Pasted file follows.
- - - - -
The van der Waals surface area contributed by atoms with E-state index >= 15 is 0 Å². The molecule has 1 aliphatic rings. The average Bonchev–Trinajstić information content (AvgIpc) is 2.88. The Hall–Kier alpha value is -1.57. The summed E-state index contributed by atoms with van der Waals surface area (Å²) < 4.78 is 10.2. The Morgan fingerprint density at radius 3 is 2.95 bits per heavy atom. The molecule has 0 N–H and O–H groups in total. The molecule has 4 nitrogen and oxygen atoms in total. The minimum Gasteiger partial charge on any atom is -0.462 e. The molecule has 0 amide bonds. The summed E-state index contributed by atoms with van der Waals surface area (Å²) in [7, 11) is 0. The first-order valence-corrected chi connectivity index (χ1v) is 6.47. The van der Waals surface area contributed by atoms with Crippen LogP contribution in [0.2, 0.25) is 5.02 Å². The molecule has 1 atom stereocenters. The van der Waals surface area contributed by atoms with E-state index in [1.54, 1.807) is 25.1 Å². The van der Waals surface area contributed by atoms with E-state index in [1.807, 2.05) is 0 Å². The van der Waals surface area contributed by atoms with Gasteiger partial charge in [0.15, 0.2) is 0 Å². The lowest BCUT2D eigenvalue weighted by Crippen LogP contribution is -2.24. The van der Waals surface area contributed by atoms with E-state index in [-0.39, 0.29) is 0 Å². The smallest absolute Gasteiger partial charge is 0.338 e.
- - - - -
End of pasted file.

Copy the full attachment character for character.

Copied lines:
The van der Waals surface area contributed by atoms with E-state index >= 15 is 0 Å². The molecule has 1 aliphatic rings. The average Bonchev–Trinajstić information content (AvgIpc) is 2.88. The Hall–Kier alpha value is -1.57. The summed E-state index contributed by atoms with van der Waals surface area (Å²) < 4.78 is 10.2. The Morgan fingerprint density at radius 3 is 2.95 bits per heavy atom. The molecule has 0 N–H and O–H groups in total. The molecule has 4 nitrogen and oxygen atoms in total. The minimum Gasteiger partial charge on any atom is -0.462 e. The molecule has 0 amide bonds. The summed E-state index contributed by atoms with van der Waals surface area (Å²) in [7, 11) is 0. The first-order valence-corrected chi connectivity index (χ1v) is 6.47. The van der Waals surface area contributed by atoms with Crippen LogP contribution in [0.2, 0.25) is 5.02 Å². The molecule has 1 atom stereocenters. The van der Waals surface area contributed by atoms with E-state index in [1.54, 1.807) is 25.1 Å². The van der Waals surface area contributed by atoms with E-state index in [1.807, 2.05) is 0 Å². The van der Waals surface area contributed by atoms with Gasteiger partial charge in [0.15, 0.2) is 0 Å². The lowest BCUT2D eigenvalue weighted by Crippen LogP contribution is -2.24. The van der Waals surface area contributed by atoms with E-state index in [-0.39, 0.29) is 0 Å². The smallest absolute Gasteiger partial charge is 0.338 e.